Lawrence Yeung

Lawrence Yeung bought his first fighting stick in 1992 for the summer release of Super Nintendo’s Street Fighter II. This year he won a Best of CES (Consumer Electronics Show) 2009 award in the Best Gaming Accessory category for the official Street Fighter IV Tournament Fight Stick licensed by Capcom. The release of the fighting sticks, fighting controller and accessory products coincided with the monumental game launch of Street Fighter IV on February 17, 2009, for the PlayStation 3 and Xbox 360 consoles.

“I’ve always been a gamer,” said Yeung, an industrial designer for Mad Catz (San Diego), the leading third party video game accessory company in the global gaming market. “This project revived the exciting feeling of what it was like when people used to hang out at the arcades playing Street Fighter II quarter after quarter. One of the biggest lessons my career has taught me is: there’s no time to sleep on your great ideas.”

An advertisement for Rock Band II featured another of Yeung’s great ideas. He oversaw the design of guitars, drums and accessories for players looking to “rock out on the ultimate party game ever.” The instruments underwent a dual license approval process with MTV Harmonix and Fender Guitars. Development with these licensors gave Yeung the opportunity to design products with Fender Guitar's R&D workshop in Tennessee.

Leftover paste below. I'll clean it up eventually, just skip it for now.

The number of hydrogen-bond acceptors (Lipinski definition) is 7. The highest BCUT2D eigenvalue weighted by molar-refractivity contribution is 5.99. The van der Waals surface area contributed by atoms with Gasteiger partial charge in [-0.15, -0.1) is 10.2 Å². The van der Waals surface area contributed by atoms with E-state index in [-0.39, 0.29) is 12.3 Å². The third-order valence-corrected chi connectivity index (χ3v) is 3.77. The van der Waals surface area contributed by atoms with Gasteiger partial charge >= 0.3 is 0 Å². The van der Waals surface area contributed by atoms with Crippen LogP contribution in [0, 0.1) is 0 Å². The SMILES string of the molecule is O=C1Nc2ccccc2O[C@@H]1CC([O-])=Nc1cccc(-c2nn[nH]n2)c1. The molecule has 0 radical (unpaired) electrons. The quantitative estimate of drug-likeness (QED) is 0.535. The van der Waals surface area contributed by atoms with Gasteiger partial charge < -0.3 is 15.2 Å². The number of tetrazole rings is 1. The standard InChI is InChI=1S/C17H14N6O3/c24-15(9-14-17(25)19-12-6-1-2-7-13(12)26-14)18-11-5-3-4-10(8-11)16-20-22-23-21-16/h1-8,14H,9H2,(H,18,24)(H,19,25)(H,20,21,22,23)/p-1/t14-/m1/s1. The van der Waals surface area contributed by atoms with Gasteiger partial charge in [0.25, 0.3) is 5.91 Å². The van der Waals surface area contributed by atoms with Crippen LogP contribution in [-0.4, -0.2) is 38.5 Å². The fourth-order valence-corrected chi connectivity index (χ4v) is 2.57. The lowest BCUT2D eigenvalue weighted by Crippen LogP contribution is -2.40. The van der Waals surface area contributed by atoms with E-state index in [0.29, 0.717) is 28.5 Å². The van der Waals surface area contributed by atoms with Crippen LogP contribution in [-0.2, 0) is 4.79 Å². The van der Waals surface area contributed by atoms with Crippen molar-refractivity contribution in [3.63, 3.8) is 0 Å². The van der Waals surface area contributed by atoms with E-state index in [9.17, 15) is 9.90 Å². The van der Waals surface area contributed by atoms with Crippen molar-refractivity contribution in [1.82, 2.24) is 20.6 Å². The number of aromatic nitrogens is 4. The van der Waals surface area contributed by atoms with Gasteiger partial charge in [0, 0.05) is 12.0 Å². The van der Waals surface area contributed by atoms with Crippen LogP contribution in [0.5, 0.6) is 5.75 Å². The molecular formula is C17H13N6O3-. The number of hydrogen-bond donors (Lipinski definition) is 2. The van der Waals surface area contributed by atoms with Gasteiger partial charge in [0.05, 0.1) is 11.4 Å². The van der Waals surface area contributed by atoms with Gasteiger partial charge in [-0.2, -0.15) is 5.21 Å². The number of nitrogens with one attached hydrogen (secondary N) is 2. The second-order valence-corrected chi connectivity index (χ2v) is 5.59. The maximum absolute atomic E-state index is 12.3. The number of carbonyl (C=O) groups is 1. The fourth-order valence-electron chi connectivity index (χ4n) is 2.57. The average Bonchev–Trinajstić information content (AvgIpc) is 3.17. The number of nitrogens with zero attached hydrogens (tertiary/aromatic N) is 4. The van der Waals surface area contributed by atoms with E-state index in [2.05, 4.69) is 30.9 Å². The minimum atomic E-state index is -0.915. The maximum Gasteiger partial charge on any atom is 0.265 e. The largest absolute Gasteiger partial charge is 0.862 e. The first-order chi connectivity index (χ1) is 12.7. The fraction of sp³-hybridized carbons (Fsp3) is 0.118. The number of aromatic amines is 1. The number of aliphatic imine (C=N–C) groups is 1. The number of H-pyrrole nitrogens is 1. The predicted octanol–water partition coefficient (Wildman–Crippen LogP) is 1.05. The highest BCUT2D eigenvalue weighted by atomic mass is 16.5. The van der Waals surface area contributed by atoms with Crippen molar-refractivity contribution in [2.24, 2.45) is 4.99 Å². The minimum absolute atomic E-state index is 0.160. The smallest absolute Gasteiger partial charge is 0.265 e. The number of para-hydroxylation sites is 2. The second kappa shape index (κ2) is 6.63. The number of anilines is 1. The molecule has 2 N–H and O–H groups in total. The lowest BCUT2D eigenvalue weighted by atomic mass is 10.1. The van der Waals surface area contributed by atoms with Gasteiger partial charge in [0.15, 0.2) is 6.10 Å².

As the lead designer for Mad Catz, Yeung oversees the design of products coming out of the Mad Catz product development department. Some of the products he has designed include peripherals for console, hand-held hardware and soft good products such as gaming backpacks and fashion forward handheld cases. He works between the company’s offices in San Diego and Hong Kong and his Nintendo, Microsoft Xbox and Sony PlayStation licensed products line the shelves at GameStop, Best Buy, Fry's, Walmart and Target.

“Mad Catz hired me in March 2006 for product preparation of the PlayStation 3 and Nintendo Wii console launched in November 2006,” Yeung explained. “Typically video game consoles have a four year life cycle, so I was just in time for the big wave of these new generation consoles we all know today.

Some of Yeung’s responsibilities include brainstorming new product concepts, analyzing current market trends, strategizing for license/core products, daily free-hand sketching, traditional/digital rendering, orthographic drawing/product dimension specification, communication with factory engineers, ergonomic prototyping, color/finish selection and overall design approval.

  • Graduation Year: 2004
  • Major: Transportation Design
  • Employer: Mad Catz, Inc
  • Title: Industrial Designer

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